Proposed Administrative Tribunal Policies Concerning Indigenous Ecological Knowledge and Values, and the Duty to Consult

  • Michael d’Eça Ottawa

Abstract

1. Introduction
Former Chief Justice McLachlin’s recognition of the importance and effectiveness of tribunals is nowhere more relevant than in Canada’s North—particularly with respect to the co-management of wildlife and the environment. Prior to the relatively recent establishment of land claim boards, much decision making with respect to environmental and wildlife matters in the northern regions was made in Ottawa, and essentially all decision making followed processes that, at best, afforded insufficient input from those most affected by such decisions.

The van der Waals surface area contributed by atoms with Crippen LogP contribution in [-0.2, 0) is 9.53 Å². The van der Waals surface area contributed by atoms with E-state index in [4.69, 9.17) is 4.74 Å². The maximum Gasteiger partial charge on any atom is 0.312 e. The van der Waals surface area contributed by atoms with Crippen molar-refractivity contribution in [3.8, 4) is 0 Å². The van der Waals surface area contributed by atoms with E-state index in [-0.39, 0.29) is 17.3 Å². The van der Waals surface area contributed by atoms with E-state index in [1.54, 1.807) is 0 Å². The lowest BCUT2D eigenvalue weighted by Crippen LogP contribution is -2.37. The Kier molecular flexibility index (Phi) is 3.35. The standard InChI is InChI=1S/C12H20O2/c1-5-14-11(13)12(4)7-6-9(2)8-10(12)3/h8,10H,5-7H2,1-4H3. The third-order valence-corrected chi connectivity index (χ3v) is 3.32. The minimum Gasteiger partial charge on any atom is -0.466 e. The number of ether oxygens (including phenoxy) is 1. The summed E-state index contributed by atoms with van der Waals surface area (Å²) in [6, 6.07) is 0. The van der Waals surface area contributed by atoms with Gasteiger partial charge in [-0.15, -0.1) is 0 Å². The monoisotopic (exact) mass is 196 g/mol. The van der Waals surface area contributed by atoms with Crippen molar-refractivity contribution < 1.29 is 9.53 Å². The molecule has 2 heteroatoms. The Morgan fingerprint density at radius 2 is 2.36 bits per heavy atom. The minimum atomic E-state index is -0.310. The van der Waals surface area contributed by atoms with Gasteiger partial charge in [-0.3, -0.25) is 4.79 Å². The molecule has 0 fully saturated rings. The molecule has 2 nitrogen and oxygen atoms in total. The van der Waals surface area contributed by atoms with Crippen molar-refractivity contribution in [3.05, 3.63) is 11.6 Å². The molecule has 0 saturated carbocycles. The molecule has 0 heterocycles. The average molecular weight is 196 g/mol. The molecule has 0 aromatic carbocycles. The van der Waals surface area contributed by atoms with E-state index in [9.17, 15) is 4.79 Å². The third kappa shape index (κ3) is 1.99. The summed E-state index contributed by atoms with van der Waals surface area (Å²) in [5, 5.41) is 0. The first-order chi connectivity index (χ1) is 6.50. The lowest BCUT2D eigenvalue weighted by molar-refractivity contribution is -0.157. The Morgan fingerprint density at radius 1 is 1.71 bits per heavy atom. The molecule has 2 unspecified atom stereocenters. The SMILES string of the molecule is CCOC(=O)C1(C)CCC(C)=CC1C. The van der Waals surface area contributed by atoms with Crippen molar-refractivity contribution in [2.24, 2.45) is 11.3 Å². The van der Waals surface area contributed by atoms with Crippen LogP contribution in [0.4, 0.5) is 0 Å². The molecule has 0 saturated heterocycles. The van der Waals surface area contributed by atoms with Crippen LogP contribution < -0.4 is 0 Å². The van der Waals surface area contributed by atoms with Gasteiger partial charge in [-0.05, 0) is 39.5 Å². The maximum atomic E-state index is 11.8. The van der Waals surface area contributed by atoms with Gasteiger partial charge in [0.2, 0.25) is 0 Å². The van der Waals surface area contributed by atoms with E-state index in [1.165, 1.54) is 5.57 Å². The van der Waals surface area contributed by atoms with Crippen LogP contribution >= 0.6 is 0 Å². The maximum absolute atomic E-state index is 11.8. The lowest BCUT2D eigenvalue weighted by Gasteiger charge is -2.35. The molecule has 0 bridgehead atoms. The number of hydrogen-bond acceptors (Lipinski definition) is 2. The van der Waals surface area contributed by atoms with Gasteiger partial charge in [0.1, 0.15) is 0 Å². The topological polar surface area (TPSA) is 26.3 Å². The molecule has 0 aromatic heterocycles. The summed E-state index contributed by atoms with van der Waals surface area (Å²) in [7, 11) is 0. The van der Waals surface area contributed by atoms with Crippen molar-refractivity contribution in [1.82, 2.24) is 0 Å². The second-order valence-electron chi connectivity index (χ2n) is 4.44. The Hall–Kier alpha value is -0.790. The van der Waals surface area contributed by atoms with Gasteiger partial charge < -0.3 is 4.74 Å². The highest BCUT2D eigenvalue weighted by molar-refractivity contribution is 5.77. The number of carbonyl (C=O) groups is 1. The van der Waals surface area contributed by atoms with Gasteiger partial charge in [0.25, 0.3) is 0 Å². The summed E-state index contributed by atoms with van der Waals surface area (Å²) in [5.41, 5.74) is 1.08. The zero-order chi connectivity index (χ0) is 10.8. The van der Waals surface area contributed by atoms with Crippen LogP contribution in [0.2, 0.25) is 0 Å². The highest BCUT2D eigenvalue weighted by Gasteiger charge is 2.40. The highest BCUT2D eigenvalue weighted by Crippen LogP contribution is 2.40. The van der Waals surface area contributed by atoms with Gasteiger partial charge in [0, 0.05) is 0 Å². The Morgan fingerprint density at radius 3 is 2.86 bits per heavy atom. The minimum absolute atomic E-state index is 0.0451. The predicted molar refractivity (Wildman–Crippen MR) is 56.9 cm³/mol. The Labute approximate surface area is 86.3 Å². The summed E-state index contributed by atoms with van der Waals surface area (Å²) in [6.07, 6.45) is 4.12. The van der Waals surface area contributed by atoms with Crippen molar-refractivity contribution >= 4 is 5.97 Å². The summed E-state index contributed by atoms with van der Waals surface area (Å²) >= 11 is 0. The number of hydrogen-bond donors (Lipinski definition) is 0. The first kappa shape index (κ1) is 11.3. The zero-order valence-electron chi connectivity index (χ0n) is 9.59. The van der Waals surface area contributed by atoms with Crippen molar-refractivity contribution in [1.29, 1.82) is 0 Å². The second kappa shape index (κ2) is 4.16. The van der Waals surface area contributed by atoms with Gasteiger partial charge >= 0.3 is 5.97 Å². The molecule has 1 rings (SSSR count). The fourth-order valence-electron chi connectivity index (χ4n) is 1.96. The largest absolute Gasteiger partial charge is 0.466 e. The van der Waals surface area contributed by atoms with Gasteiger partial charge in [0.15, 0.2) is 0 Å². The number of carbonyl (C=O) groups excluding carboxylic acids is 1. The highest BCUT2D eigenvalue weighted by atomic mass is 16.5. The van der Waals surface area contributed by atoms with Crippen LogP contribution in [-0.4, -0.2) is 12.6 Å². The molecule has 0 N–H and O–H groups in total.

While significant advances have been achieved over the last several decades, there still remains room for improvement. Accordingly, this article intends to set out recommendations for:
(a) Enhancements to the integration of Indigenous Ecological Knowledge (IEK)2 and values into the practice of administrative law in the North; and
(b) Tribunal policies that reflect recent Supreme Court of Canada decisions regarding the duty to consult and, where appropriate, accommodate. ... 
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Author Biography

Michael d’Eça, Ottawa

... consultant on Indigenous and land claim issues, and former legal counsel to the Nunavut Wildlife Management Board (1995 to 2018).

Published
2020-04-07
How to Cite
D’EÇA, Michael. Proposed Administrative Tribunal Policies Concerning Indigenous Ecological Knowledge and Values, and the Duty to Consult. Northern Review, [S.l.], n. 50, p. 207–218, apr. 2020. ISSN 1929-6657. Available at: <https://thenorthernreview.ca/index.php/nr/article/view/837>. Date accessed: 19 sep. 2020. doi: https://doi.org/10.22584/nr50.2020.010.
Section
Commentaries